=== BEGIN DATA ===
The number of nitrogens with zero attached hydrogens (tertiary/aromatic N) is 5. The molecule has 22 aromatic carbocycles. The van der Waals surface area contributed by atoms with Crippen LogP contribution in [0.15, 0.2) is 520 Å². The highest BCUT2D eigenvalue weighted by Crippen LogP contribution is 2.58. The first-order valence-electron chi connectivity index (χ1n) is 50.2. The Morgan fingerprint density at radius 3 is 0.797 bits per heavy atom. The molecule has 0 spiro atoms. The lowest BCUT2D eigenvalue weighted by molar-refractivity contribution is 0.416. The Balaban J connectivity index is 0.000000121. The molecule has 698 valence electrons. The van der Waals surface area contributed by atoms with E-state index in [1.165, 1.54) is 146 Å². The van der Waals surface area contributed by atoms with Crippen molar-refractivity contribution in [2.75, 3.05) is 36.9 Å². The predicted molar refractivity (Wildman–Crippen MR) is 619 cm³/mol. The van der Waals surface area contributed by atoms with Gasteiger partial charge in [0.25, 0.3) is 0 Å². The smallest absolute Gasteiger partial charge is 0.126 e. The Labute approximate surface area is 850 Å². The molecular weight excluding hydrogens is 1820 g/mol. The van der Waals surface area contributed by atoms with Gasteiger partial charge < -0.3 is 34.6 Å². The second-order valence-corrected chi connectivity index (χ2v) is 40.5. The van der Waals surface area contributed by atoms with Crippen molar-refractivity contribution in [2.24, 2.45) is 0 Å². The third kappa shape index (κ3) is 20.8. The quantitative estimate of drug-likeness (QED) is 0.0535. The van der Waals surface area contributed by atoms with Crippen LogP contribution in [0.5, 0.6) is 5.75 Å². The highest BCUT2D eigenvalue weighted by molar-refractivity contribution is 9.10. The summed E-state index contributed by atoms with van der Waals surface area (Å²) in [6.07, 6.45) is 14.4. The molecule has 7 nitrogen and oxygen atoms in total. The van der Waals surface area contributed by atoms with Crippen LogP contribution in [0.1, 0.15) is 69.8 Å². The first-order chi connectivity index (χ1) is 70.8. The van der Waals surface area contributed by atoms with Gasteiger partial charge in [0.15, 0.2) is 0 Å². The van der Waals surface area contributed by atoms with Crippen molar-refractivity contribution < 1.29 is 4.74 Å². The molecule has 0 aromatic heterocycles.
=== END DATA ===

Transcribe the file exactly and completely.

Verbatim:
The number of nitrogens with zero attached hydrogens (tertiary/aromatic N) is 5. The molecule has 22 aromatic carbocycles. The van der Waals surface area contributed by atoms with Crippen LogP contribution in [0.15, 0.2) is 520 Å². The highest BCUT2D eigenvalue weighted by Crippen LogP contribution is 2.58. The first-order valence-electron chi connectivity index (χ1n) is 50.2. The Morgan fingerprint density at radius 3 is 0.797 bits per heavy atom. The molecule has 0 spiro atoms. The lowest BCUT2D eigenvalue weighted by molar-refractivity contribution is 0.416. The Balaban J connectivity index is 0.000000121. The molecule has 698 valence electrons. The van der Waals surface area contributed by atoms with E-state index in [1.165, 1.54) is 146 Å². The van der Waals surface area contributed by atoms with Crippen molar-refractivity contribution in [2.75, 3.05) is 36.9 Å². The predicted molar refractivity (Wildman–Crippen MR) is 619 cm³/mol. The van der Waals surface area contributed by atoms with Gasteiger partial charge in [0.25, 0.3) is 0 Å². The smallest absolute Gasteiger partial charge is 0.126 e. The Labute approximate surface area is 850 Å². The molecular weight excluding hydrogens is 1820 g/mol. The van der Waals surface area contributed by atoms with Gasteiger partial charge < -0.3 is 34.6 Å². The second-order valence-corrected chi connectivity index (χ2v) is 40.5. The van der Waals surface area contributed by atoms with Crippen molar-refractivity contribution in [2.24, 2.45) is 0 Å². The third kappa shape index (κ3) is 20.8. The quantitative estimate of drug-likeness (QED) is 0.0535. The van der Waals surface area contributed by atoms with Crippen LogP contribution in [0.5, 0.6) is 5.75 Å². The highest BCUT2D eigenvalue weighted by molar-refractivity contribution is 9.10. The summed E-state index contributed by atoms with van der Waals surface area (Å²) in [6.07, 6.45) is 14.4. The molecule has 7 nitrogen and oxygen atoms in total. The van der Waals surface area contributed by atoms with Crippen LogP contribution in [0.1, 0.15) is 69.8 Å². The first-order chi connectivity index (χ1) is 70.8. The van der Waals surface area contributed by atoms with Gasteiger partial charge in [0.15, 0.2) is 0 Å². The van der Waals surface area contributed by atoms with Crippen molar-refractivity contribution < 1.29 is 4.74 Å². The molecule has 0 aromatic heterocycles.